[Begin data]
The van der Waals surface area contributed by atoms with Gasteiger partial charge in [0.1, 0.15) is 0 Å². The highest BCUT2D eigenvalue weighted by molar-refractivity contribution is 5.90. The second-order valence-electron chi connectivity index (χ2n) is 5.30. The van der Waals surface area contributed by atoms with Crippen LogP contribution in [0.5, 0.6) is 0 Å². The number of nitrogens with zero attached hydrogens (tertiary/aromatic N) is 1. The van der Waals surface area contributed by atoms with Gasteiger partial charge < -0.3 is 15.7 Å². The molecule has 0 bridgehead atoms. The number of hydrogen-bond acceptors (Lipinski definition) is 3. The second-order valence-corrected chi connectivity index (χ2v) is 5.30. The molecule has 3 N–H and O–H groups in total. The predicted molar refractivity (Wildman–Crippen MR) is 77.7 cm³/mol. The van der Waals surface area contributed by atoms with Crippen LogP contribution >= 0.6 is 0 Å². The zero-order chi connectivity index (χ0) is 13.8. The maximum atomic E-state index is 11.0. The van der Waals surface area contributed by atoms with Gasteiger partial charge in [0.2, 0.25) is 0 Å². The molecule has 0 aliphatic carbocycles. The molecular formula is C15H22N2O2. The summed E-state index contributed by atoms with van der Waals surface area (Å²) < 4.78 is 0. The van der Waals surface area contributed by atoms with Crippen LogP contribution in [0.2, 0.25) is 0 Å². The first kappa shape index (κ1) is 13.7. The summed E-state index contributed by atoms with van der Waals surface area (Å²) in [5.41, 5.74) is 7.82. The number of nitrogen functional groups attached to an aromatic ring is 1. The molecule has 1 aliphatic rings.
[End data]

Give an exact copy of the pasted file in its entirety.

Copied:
The van der Waals surface area contributed by atoms with Gasteiger partial charge in [0.1, 0.15) is 0 Å². The highest BCUT2D eigenvalue weighted by molar-refractivity contribution is 5.90. The second-order valence-electron chi connectivity index (χ2n) is 5.30. The van der Waals surface area contributed by atoms with Crippen LogP contribution in [0.5, 0.6) is 0 Å². The number of nitrogens with zero attached hydrogens (tertiary/aromatic N) is 1. The van der Waals surface area contributed by atoms with Gasteiger partial charge < -0.3 is 15.7 Å². The molecule has 0 bridgehead atoms. The number of hydrogen-bond acceptors (Lipinski definition) is 3. The second-order valence-corrected chi connectivity index (χ2v) is 5.30. The molecule has 3 N–H and O–H groups in total. The predicted molar refractivity (Wildman–Crippen MR) is 77.7 cm³/mol. The van der Waals surface area contributed by atoms with Crippen LogP contribution >= 0.6 is 0 Å². The zero-order chi connectivity index (χ0) is 13.8. The maximum atomic E-state index is 11.0. The van der Waals surface area contributed by atoms with Gasteiger partial charge in [0.2, 0.25) is 0 Å². The molecule has 0 aliphatic carbocycles. The molecular formula is C15H22N2O2. The summed E-state index contributed by atoms with van der Waals surface area (Å²) < 4.78 is 0. The van der Waals surface area contributed by atoms with Crippen LogP contribution in [0.2, 0.25) is 0 Å². The first kappa shape index (κ1) is 13.7. The summed E-state index contributed by atoms with van der Waals surface area (Å²) in [5.41, 5.74) is 7.82. The number of nitrogen functional groups attached to an aromatic ring is 1. The molecule has 1 aliphatic rings.